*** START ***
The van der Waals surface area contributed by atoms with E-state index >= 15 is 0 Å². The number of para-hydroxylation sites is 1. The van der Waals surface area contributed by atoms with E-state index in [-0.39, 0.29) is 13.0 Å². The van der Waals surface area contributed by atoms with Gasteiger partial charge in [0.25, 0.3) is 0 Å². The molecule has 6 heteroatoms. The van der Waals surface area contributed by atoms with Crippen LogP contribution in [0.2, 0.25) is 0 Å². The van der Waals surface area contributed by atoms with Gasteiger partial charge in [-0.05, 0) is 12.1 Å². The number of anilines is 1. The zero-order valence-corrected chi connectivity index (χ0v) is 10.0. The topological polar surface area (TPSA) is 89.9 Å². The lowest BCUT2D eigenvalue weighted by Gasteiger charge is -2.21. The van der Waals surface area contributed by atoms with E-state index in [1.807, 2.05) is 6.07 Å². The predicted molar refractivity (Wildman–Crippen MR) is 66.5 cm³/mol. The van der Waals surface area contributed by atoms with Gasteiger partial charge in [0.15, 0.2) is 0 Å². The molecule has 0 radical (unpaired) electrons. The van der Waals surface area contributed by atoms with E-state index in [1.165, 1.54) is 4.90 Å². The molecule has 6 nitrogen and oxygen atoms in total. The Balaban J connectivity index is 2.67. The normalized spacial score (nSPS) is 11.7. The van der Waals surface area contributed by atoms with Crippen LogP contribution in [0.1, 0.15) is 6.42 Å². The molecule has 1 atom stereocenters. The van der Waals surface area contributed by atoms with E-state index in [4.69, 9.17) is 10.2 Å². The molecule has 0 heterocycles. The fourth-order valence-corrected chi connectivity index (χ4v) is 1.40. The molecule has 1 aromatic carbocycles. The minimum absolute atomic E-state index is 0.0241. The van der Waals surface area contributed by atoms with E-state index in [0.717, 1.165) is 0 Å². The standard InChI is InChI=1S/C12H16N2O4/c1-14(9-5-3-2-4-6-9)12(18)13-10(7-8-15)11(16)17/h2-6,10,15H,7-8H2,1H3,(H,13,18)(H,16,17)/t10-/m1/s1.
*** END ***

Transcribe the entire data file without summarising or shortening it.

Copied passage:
The van der Waals surface area contributed by atoms with E-state index >= 15 is 0 Å². The number of para-hydroxylation sites is 1. The van der Waals surface area contributed by atoms with E-state index in [-0.39, 0.29) is 13.0 Å². The van der Waals surface area contributed by atoms with Gasteiger partial charge in [0.25, 0.3) is 0 Å². The molecule has 6 heteroatoms. The van der Waals surface area contributed by atoms with Crippen LogP contribution in [0.2, 0.25) is 0 Å². The van der Waals surface area contributed by atoms with Gasteiger partial charge in [-0.05, 0) is 12.1 Å². The number of anilines is 1. The zero-order valence-corrected chi connectivity index (χ0v) is 10.0. The topological polar surface area (TPSA) is 89.9 Å². The lowest BCUT2D eigenvalue weighted by Gasteiger charge is -2.21. The van der Waals surface area contributed by atoms with E-state index in [1.807, 2.05) is 6.07 Å². The predicted molar refractivity (Wildman–Crippen MR) is 66.5 cm³/mol. The van der Waals surface area contributed by atoms with Gasteiger partial charge in [0.15, 0.2) is 0 Å². The molecule has 0 radical (unpaired) electrons. The van der Waals surface area contributed by atoms with E-state index in [1.165, 1.54) is 4.90 Å². The molecule has 6 nitrogen and oxygen atoms in total. The Balaban J connectivity index is 2.67. The normalized spacial score (nSPS) is 11.7. The van der Waals surface area contributed by atoms with Crippen LogP contribution in [0.1, 0.15) is 6.42 Å². The molecule has 1 atom stereocenters. The van der Waals surface area contributed by atoms with E-state index in [4.69, 9.17) is 10.2 Å². The molecule has 0 heterocycles. The fourth-order valence-corrected chi connectivity index (χ4v) is 1.40. The molecule has 1 aromatic carbocycles. The minimum absolute atomic E-state index is 0.0241. The van der Waals surface area contributed by atoms with E-state index in [0.717, 1.165) is 0 Å². The standard InChI is InChI=1S/C12H16N2O4/c1-14(9-5-3-2-4-6-9)12(18)13-10(7-8-15)11(16)17/h2-6,10,15H,7-8H2,1H3,(H,13,18)(H,16,17)/t10-/m1/s1.